It sucked!It'll be on cable.I liked it.It was good!It was awesome!! (1 People gave this 5.00 out of 5)

“Sometimes truth defies reason.”

The H-Bomb: A serial killer known as the “God’s Hand Killer” has been terrorizing the state of Texas.  Late one rainy night, the lead FBI investigator on the case, Agent Doyle (Powers Boothe), is visited by a young man (Matthew McConaughey) who identifies himself as Fenton Meiks.  Fenton tells Doyle that he believes that the God’s Hand Killer is his younger brother, Adam.  At first Doyle is skeptical, but after checking up on a few of Fenton’s claims, he starts to believe him.

From there, Fenton recounts the events from his childhood that led to his brother becoming a killer.  He and Adam grew up in a small Texas town with their widowed mechanic Father (“Boxing Helena” super-stud Bill Paxton).  They were a perfectly normal family living a perfectly normal life, when suddenly one night, Dad comes into their room and tells them a crazy story about how an angel came to him and told him that he and his sons have been chosen by God to become “demon slayers.”  He tells them that they’ll be given a list of names, names of demons disguised as people, and that it’s their mission to track them down and destroy them.

Adam, being the gullible younger brother, buys right into it, and is even excited by the idea.  Fenton, understandably, is far more skeptical, and fears his father has flipped his lid, though he tries to dismiss it as some sort of game his father has invented.  However, Fenton’s worst fears come to pass when Dad brings home a woman bound and gagged.  He takes her out to the tool shed, and then, right in front of his sons, takes the ax that “God gave him” and kills her, or, as Dad puts it, “destroys” her.

Fenton knows he needs to get the hell away from Dad and tell the police, but he can’t just abandon his little brother.  He hopes in vain that his father will just snap out of whatever this crazy spell is and that it will all just go away.  But it doesn’t.  Instead, it escalates as Dad starts bringing more “demons” home to slay, and starts demanding more participation from his sons… Fenton, in particular.  Has Dad simply gone out of his Goddamn gourd… or, could he actually be carrying out God’s will?

“Frailty”, for me, is a genuine sleeper of a horror film that is reminiscent of Hitchcock and of great religious thrillers from the past, like “Rosemary’s Baby” and “The Exorcist”, in that it’s as provocative as it is disturbing, with Paxton pulling double duty as both star and director.  This is his feature directing debut, though you would never guess it from how meticulously well crafted it is.  Working from a smart and creepy screenplay by Brent Hanley, director Paxton creates an eerie, closed off atmosphere and sets a deliberate, dread building pace as he takes us back and forth between the present day and the past with often clever, well thought out visual transitions.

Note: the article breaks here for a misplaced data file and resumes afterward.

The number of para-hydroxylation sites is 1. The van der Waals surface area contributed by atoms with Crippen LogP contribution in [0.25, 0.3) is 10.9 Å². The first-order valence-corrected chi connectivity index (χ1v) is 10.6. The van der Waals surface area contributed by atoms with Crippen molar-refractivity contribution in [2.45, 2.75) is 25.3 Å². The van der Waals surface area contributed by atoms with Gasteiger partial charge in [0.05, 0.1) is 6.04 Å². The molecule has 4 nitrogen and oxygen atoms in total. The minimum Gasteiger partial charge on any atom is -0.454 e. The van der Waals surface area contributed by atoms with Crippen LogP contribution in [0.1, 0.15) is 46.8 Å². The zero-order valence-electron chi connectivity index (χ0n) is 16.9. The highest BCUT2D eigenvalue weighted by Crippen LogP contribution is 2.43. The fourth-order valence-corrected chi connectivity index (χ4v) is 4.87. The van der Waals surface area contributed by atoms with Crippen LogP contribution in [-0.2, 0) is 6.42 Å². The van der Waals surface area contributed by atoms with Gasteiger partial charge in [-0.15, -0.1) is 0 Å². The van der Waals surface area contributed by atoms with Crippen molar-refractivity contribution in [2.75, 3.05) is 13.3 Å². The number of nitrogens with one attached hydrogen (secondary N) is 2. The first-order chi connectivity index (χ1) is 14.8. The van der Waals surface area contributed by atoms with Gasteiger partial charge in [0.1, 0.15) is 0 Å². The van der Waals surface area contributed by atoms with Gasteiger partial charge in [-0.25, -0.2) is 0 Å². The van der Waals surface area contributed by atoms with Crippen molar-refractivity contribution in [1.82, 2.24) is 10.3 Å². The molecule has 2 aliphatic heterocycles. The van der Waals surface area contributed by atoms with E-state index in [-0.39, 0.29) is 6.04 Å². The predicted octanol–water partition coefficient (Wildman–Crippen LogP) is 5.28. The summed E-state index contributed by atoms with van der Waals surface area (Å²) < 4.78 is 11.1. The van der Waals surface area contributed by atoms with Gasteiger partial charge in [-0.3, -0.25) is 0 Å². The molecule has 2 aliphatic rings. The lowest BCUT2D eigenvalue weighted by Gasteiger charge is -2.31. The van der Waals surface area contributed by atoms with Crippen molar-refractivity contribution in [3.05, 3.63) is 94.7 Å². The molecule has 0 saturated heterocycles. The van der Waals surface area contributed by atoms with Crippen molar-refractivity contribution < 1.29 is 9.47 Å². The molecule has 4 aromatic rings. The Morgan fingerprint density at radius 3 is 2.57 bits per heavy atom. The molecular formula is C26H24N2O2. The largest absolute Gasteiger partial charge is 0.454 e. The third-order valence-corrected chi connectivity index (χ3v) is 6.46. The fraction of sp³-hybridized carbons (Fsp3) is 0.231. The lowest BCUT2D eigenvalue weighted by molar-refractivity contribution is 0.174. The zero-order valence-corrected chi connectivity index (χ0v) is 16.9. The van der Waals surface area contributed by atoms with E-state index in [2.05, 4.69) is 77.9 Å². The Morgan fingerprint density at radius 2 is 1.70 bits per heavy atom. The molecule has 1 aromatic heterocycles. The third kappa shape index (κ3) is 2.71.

Being that this is a story in which young children witness, and in some instances, take part in gruesome acts of violence, Paxton also demonstrated good taste by leaving the bloodshed entirely off screen.  We’ll see the ax swing down towards someone, but never the bloody results.  Not only does it not diminish the effect of the violence, it also keeps it from devolving into a cheap, exploitative gore show.

Also, unlike a number of other horror films that came out around this time period (early 2000’s), “Frailty” doesn’t rely on a major twist at the end.  Rather, there are many twists that occur throughout the story that are not twists so much as they are revelations that give new meaning to what came before.  The final revelation is one that will linger in your mind and make you think “what if” long after the film is over.

Paxton’s work in front of the camera is just as solid and nuanced as his work behind it.  He gives the father a friendly, Average Joe facade that makes him all the more scary and keeps us the audience guessing, is he insane or isn’t he?  As the child Fenton, Matt O’Leary takes a very demanding role, one of a kid carrying the weight of the world on his shoulders, and more than does it justice.  His performance is a complex one, working on a number of levels, that’s beyond what even many adult actors are capable of.  It’s only apparent on repeat viewings how layered his performance is, and that alone makes this film worth seeing at least twice.

I’ve never been the biggest fan of Matthew McConaughey, but he’s pretty stellar as the adult narrator of the story.  In fact, I would go as far as to say this is the best performance he’s given since “A Time to Kill”, and if he did more quality films like this, and less Kate Hudson vehicles, his stock would rise with me.  Boothe plays Agent Doyle, a man with a secret or two of his own, with his usual Texas grumble, and as always, he’s awesome.

The fact that the young boys are directly involved in the many killings, along with one particular sequence of child abuse, may make this movie difficult for some people to stomach.  But if you’re sick of the typical brainless teenagers getting diced into bloody ribbons slasher flick, and are looking for a smarter-than-usual horror pic this Halloween, one with an original, engrossing story that takes a classic, old school approach and delivers some real chills, then “Frailty” is definitely one to check out.

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